Privacy trumps ramblers’ rights
Posted: 12th November 2012
Home owners who succeeded in having a centuries-old footpath diverted away from their front door are celebrating a court ruling upholding the decision. Michael and Susan Weston had argued that the footpath ran extremely close to their property and that their privacy was invaded by walkers using it.
They won an order from Oxfordshire County Council, subsequently confirmed by a government planning inspector, diverting the path, which runs between Bodicote and Bloxham, in Oxfordshire. A High Court judge has now dismissed a challenge to the inspector’s decision brought by rights of way campaigners, the Ramblers Association, saying that he made no error of law.
The inspector had concluded that, while the diversion would have a ‘small negative effect’ on the public's enjoyment of the right of way, it would have a ‘significant positive effect’ on the Westons’ private lives.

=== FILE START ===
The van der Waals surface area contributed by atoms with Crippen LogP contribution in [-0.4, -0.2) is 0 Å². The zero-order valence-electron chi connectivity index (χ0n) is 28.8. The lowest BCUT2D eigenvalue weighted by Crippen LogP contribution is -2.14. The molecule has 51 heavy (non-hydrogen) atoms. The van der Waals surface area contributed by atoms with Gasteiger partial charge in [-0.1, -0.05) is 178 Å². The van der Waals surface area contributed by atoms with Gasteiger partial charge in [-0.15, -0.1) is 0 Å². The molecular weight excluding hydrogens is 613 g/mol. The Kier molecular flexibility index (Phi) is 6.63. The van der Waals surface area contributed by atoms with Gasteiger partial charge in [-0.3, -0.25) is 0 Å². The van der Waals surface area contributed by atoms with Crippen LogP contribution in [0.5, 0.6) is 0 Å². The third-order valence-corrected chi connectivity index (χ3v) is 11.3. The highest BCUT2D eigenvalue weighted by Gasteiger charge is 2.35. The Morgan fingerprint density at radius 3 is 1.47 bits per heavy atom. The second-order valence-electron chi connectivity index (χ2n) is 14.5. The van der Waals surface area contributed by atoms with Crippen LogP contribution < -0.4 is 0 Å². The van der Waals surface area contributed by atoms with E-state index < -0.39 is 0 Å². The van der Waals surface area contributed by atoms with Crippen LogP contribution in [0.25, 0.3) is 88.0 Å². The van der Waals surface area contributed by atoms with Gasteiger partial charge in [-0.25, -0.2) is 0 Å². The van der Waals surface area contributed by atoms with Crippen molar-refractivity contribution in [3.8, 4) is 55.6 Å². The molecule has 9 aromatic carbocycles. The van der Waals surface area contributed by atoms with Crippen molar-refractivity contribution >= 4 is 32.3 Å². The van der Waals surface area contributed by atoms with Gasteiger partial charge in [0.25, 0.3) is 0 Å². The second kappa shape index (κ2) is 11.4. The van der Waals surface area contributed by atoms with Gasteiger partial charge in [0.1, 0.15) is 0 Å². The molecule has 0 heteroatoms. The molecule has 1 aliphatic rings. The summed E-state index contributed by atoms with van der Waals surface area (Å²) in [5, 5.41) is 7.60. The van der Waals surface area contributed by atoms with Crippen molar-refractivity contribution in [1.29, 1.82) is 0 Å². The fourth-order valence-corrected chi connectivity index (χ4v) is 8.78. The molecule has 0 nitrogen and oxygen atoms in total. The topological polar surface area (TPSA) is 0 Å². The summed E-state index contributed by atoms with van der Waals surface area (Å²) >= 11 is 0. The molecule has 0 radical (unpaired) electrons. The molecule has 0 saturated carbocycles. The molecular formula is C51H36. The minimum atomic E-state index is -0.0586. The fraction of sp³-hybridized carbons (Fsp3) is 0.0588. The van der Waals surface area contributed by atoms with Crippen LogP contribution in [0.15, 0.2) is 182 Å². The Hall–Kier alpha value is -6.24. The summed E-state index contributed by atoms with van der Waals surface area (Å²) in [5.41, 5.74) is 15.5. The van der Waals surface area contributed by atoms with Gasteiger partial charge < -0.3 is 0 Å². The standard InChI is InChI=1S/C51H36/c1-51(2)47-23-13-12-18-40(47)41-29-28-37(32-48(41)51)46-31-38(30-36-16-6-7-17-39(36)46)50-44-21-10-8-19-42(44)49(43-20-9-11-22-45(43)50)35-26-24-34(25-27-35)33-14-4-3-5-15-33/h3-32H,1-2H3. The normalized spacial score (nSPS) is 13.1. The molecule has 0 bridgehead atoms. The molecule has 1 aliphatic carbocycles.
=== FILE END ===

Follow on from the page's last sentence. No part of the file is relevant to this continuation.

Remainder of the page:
The association argued that the inspector had failed to take the public interest adequately into account and had wrongly excluded as ‘not relevant’ the fact that the Westons knew about the existence of the path when they bought their property. It was also argued that the decision would set a potentially damaging precedent.
Speaking after the case, an association spokesperson said: ‘The Ramblers, the Parish Council and many individuals hoped to see this picturesque route saved and it is a real disappointment that this historic path will be lost.'